As a business owner, it’s important not to miss any opportunities to streamline your business and make the most of your revenue. A well-managed cash flow is a crucial aspect of every business, and managing a cash flow requires attention to your expenses.
It can be difficult to determine what you can and can’t consider tax-deductible purchases, especially for the uninitiated. When you’re running a business, you’re busy enough dealing with your other responsibilities and it can be hard to keep yourself clued up when it comes to making the most of the books. It is, however, an integral part of keeping the business running efficiently, so let’s take a look at some things for you to keep in mind.
What to claim as expenses
Salaries, bonuses, commissions, pensions and nearly all compensation for employees. Whether they’re full time, part-time or contracted you can likely claim for it.
If training of employees incurs a cost then you can generally claim it as tax-deductible. This covers courses relevant to the business and is a great opportunity and encouragement to keep your staff engaged, motivated and up to date with relevant training.
Tax relief for childcare costs can be extremely generous. For example, for payments to registered childminders and nurseries, also out of hours clubs run on school premises or by local authorities.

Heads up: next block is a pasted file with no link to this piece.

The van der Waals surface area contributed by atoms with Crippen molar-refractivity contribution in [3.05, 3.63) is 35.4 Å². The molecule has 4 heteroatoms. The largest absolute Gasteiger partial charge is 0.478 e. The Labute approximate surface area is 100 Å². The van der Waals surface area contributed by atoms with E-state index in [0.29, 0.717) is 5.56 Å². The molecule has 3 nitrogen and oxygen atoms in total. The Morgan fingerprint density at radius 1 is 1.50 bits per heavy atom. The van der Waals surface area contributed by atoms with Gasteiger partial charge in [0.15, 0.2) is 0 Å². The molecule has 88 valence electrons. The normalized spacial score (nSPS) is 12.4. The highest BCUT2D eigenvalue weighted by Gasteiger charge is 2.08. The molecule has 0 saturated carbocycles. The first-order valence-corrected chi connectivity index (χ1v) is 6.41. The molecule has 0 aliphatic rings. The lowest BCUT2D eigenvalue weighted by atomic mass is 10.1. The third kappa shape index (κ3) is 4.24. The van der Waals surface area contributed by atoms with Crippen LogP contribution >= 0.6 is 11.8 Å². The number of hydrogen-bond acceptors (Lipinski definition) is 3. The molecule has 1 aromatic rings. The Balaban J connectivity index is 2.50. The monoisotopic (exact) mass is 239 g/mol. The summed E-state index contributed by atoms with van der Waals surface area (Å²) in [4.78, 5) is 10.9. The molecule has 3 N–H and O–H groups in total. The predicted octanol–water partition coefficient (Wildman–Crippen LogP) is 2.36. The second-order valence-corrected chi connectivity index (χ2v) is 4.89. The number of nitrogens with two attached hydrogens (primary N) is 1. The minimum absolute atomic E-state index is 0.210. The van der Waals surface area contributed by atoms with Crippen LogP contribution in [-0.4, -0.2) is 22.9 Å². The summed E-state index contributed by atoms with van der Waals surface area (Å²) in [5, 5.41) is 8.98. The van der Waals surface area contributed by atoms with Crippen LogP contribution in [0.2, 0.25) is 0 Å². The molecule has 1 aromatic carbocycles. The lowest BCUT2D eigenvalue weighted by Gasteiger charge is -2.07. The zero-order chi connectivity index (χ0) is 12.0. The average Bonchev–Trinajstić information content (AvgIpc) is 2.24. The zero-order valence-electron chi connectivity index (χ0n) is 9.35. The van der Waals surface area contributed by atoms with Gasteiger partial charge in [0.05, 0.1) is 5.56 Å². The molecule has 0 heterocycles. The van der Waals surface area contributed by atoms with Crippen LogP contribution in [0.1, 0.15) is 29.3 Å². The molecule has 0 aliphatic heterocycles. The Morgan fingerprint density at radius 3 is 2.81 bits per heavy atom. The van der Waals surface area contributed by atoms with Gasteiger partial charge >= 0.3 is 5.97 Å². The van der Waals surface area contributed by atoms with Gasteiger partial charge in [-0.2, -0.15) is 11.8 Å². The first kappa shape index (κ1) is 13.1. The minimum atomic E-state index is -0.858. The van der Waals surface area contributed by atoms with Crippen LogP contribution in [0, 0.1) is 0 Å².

Marketing and Advertising
Costs incurred through the promotion of your business can often be considered tax-deductible expenses. Brochures, flyers, web hosting charges, domain registration fees and much more.
You can find tax relief for a variety of costs relating to your office. That includes rent, supplies and utilities. Software subscriptions, postage, ink cartridges and more all fall under this category.
If you’re working full time from a home office, as many of us now are, or you work from home on occasion, you may find significant costs that can be considered expenses. You may be surprised how much of your monthly bills could be tax-deductible, including lighting, heating and council tax.
This is not an exhaustive list, and there are plenty of other areas and purchases which can be utilised to minimise your tax liabilities. There may also be areas which you believe to be deductible but which, in fact, are not. For this reason, you should always seek professional advice before making any final decisions. If you have any questions relating to tax deductibles or other aspects of balancing the books, we’d be happy to help you.